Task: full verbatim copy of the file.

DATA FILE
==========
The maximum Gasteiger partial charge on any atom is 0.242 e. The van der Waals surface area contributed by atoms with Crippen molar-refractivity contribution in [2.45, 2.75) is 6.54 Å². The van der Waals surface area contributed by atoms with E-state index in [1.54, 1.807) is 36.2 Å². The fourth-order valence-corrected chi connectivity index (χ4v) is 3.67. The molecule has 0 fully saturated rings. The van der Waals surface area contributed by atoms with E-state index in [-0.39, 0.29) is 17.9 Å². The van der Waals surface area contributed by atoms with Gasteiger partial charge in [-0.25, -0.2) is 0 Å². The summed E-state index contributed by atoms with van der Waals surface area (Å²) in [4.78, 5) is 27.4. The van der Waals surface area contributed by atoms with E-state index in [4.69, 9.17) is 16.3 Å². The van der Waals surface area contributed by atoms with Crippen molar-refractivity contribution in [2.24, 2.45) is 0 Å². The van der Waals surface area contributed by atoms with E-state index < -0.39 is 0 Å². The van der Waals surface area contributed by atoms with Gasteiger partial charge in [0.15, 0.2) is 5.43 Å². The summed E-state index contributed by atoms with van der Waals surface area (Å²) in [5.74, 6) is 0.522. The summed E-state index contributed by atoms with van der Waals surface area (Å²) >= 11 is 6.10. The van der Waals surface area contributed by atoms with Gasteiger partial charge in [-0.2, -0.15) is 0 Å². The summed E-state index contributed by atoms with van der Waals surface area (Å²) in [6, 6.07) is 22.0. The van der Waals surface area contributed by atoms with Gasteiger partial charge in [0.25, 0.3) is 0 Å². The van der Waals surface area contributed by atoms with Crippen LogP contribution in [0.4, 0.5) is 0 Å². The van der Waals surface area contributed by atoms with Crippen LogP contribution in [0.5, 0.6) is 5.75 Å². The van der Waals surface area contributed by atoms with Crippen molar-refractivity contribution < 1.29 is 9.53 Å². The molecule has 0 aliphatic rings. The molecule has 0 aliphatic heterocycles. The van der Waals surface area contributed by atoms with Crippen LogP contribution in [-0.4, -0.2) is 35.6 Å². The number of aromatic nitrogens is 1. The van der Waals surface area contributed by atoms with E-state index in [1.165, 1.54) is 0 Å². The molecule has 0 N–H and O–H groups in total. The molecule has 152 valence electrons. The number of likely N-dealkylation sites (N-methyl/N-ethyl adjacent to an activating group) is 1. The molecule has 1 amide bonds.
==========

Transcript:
The maximum Gasteiger partial charge on any atom is 0.242 e. The van der Waals surface area contributed by atoms with Crippen molar-refractivity contribution in [2.45, 2.75) is 6.54 Å². The van der Waals surface area contributed by atoms with E-state index in [1.54, 1.807) is 36.2 Å². The fourth-order valence-corrected chi connectivity index (χ4v) is 3.67. The molecule has 0 fully saturated rings. The van der Waals surface area contributed by atoms with E-state index in [-0.39, 0.29) is 17.9 Å². The van der Waals surface area contributed by atoms with Gasteiger partial charge in [-0.25, -0.2) is 0 Å². The summed E-state index contributed by atoms with van der Waals surface area (Å²) in [4.78, 5) is 27.4. The van der Waals surface area contributed by atoms with E-state index in [4.69, 9.17) is 16.3 Å². The van der Waals surface area contributed by atoms with Crippen molar-refractivity contribution in [2.24, 2.45) is 0 Å². The van der Waals surface area contributed by atoms with E-state index < -0.39 is 0 Å². The van der Waals surface area contributed by atoms with Gasteiger partial charge in [0.15, 0.2) is 5.43 Å². The summed E-state index contributed by atoms with van der Waals surface area (Å²) in [5.74, 6) is 0.522. The summed E-state index contributed by atoms with van der Waals surface area (Å²) >= 11 is 6.10. The van der Waals surface area contributed by atoms with Gasteiger partial charge in [-0.2, -0.15) is 0 Å². The summed E-state index contributed by atoms with van der Waals surface area (Å²) in [6, 6.07) is 22.0. The van der Waals surface area contributed by atoms with Gasteiger partial charge in [0.25, 0.3) is 0 Å². The van der Waals surface area contributed by atoms with Crippen LogP contribution in [0.4, 0.5) is 0 Å². The van der Waals surface area contributed by atoms with Crippen LogP contribution in [0.5, 0.6) is 5.75 Å². The van der Waals surface area contributed by atoms with Crippen molar-refractivity contribution < 1.29 is 9.53 Å². The molecule has 0 aliphatic rings. The molecule has 0 aliphatic heterocycles. The van der Waals surface area contributed by atoms with Crippen LogP contribution in [-0.4, -0.2) is 35.6 Å². The number of aromatic nitrogens is 1. The van der Waals surface area contributed by atoms with E-state index in [1.165, 1.54) is 0 Å². The molecule has 0 N–H and O–H groups in total. The molecule has 152 valence electrons. The number of likely N-dealkylation sites (N-methyl/N-ethyl adjacent to an activating group) is 1. The molecule has 1 amide bonds.